growing up is saying fuck in front of your mother

without blushing, signing leases and calculating finances

and wondering when to stop cringing at marriage

announcements and baby pictures. halfway through your

tide over into adulthood and realizing you’re no closer

to growing up than you were at thirteen, learning what

growing up looks like, but not knowing how it feels;

aware of time passing, trying to capture what’s left of

the lavender before it shifts to navy and the moon

replaces daylight, string lights unplugged, alarm on.

kasey moulton


kasey moulton

my aunt taught me to laugh with my

whole body, head tossed back, sound

trickling to toes.  mirrors and old

photos show cheekbones and

scrunched noses.  it’s young and ancient,

piercing eyes, flashes of vaguely red,

resemblances carrying on and trickling

off.  the passing of a name and an

heirloom, tangibility mixing with the abstract.

this is my inheritance – something

borrowed, learned, born, green.

kasey 2

Pathwork Playlist

zoe burleson

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zoë b

After Pulling Back The Quilt

zoe burleson

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zoe 2


zoe burleson

zoe 3
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PANTONE Cool Gray 6 C

anna wellborn

i’ve been falling out of pattern these days

puzzling over time gone,

nudging memories together with my chilled fingertips

looking back over moments like they’re scraps in a quilt,

each one a tick of color and feeling and smell and sound


but i’m forgetting how I got there

how I was able to feel that

staring at my sequence while it accosts me with unbearable nostalgia

wanting for a version of me sewn within its history


I breathe in the memory of my senses

until the next patch in my hodgepodge is decorated with longing and pain,

until the smell is of salt and the color is the most perfect shade of gray


what comes next, something just darling?

something to make my heart thunder and my blood rush through me like a tsunami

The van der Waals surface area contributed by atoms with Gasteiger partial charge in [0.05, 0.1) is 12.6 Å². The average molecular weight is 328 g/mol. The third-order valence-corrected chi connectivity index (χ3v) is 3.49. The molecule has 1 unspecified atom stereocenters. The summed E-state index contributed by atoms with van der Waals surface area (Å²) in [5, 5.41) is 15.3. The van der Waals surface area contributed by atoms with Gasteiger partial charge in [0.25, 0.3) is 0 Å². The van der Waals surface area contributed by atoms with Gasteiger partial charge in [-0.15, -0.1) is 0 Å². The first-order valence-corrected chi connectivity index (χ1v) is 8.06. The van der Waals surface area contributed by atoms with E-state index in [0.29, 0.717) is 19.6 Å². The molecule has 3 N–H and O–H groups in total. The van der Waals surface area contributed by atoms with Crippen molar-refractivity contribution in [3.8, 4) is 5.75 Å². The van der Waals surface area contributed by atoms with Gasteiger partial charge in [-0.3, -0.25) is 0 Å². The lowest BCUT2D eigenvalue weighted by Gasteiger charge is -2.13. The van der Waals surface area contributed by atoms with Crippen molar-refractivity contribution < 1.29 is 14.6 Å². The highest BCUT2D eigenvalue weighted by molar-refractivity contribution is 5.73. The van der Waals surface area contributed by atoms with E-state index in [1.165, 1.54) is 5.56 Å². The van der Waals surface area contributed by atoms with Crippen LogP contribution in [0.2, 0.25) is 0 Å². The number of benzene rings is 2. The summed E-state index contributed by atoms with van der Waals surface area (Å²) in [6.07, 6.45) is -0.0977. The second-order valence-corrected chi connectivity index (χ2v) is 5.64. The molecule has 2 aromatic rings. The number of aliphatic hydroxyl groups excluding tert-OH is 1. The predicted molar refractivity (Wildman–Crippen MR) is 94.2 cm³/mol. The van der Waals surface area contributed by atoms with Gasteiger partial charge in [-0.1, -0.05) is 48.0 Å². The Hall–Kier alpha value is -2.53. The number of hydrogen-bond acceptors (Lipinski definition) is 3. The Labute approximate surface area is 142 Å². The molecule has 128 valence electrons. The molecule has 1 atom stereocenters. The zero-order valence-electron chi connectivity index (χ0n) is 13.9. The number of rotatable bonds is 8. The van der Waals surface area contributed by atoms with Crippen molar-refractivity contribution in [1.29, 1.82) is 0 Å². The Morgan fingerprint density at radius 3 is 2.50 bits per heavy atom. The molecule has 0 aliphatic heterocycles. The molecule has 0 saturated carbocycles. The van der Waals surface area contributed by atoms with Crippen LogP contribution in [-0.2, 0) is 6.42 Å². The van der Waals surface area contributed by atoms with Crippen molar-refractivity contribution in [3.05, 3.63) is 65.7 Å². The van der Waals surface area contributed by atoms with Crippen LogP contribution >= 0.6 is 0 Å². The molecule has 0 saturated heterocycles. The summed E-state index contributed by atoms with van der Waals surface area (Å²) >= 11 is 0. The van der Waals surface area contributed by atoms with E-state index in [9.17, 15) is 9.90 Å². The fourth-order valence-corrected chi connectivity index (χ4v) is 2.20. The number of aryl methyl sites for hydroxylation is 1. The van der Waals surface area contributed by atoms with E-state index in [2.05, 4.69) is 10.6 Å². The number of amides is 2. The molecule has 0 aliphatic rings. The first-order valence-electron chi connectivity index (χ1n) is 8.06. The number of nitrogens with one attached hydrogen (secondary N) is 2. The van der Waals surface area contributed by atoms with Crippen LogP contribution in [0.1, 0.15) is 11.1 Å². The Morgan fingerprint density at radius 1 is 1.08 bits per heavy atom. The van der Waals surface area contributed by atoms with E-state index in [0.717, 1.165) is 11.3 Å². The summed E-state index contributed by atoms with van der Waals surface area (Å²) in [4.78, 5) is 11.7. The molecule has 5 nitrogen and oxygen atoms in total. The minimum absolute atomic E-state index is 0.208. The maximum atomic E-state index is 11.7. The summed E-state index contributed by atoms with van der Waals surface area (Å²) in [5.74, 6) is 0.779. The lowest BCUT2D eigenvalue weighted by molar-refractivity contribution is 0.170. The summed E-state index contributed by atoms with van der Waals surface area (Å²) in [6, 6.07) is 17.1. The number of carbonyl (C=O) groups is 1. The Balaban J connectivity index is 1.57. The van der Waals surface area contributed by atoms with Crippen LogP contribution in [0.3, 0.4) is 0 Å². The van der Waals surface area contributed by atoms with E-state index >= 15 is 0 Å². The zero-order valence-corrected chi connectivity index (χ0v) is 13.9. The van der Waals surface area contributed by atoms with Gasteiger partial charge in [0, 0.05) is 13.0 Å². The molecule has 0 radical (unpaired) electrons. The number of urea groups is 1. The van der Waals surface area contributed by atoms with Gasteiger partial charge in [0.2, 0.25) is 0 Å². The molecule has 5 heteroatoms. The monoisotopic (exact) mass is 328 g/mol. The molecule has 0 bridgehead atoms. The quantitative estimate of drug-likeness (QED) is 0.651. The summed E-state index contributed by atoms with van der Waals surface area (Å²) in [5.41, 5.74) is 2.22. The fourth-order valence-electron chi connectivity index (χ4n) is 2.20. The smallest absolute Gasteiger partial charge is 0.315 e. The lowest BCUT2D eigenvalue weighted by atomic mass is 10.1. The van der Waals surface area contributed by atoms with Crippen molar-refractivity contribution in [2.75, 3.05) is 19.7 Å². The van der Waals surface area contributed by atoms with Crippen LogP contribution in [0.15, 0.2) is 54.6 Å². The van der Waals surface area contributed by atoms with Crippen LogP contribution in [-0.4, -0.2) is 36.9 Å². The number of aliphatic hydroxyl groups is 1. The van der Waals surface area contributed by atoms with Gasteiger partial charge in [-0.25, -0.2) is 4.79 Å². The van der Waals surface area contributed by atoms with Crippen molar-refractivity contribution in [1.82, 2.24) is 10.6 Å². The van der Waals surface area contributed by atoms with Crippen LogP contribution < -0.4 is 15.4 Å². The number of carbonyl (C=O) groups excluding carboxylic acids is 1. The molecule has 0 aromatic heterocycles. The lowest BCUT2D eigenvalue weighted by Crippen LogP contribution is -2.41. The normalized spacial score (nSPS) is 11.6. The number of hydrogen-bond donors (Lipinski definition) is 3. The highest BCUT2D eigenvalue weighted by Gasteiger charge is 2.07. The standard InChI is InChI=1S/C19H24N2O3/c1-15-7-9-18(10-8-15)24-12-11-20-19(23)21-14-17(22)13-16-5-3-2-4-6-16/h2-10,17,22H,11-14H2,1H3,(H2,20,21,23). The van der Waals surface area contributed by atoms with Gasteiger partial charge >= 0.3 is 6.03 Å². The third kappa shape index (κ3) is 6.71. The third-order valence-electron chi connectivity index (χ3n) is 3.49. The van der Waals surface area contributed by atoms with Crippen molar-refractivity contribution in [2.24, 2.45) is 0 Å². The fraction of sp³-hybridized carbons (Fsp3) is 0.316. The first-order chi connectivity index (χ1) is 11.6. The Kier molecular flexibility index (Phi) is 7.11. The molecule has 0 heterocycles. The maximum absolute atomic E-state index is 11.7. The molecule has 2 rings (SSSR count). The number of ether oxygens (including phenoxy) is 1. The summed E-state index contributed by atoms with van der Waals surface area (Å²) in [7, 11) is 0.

to make my face flush with color

yet I know what comes,

and comes again

because i’ve done all before over and over and over


it makes me nauseous, this thing

that my blood is the tides, consistent and enduring

that my heart beats its ongoing, predictable tempo

I don’t want this I don’t want this

I don’t want this candle sputtering with exhaustion   


that’s all, I suppose

my blanket wraps me in all its muted technicolor

anna wellborn


zoe perkins

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No More

zoe perkins

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perkins 2

Semi-Lucid Bathroom Fragments

ryn goldsmith zucker

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the walk-and-talk

elie flanagan

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a behind-the-scenes retrospective on the end of the world

elie flanagan

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flanagan 2

time passes

elie flanagan

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flanagan 3

drawing blanks (an array of small, hand-sewn books)

elie flanagan

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flan 4

a cousin is getting married again. you are a child with a deeply rooted resentment for mandatory dancing. you can be found wandering the tables at the reception, making roses out of the ribbons in the centerpieces.

elie flanagan

flanagan 5

Mixed Signals

conor bartol

      There’s a road not far from here (I marked it on the map for you in red, which was a bad idea because the roads are already in red (but I’m sure you can figure it out)) which sits on the invisible border between competing radio stations.

      There’s a long, flat stretch (takes about five minutes to drive if you’re speeding, which everyone does on that road) that sits right in the sweet spot, on the thin line where the domains end and blur together. Tune your radio to the right FM (is it 90.7 or 97.0? I can never remember off the top of my head (as you know, I’ve never been one for memorization—that’s why I marked the road on the map, I’d never remember otherwise (again, sorry about the color of ink I chose)), but you’ll know it when you find it) and you’ll hear the battle for dominance between pop, classic rock, some kind of talk show (it’s too garbled to make out what they are talking about), at least three different sub-genres of country (including something called nu-country, which as far as I can tell consists of bad EDM mashups of Johnny Cash (two great tastes that decidedly do not go well together)), and a bunch more stations that would be too tedious to name.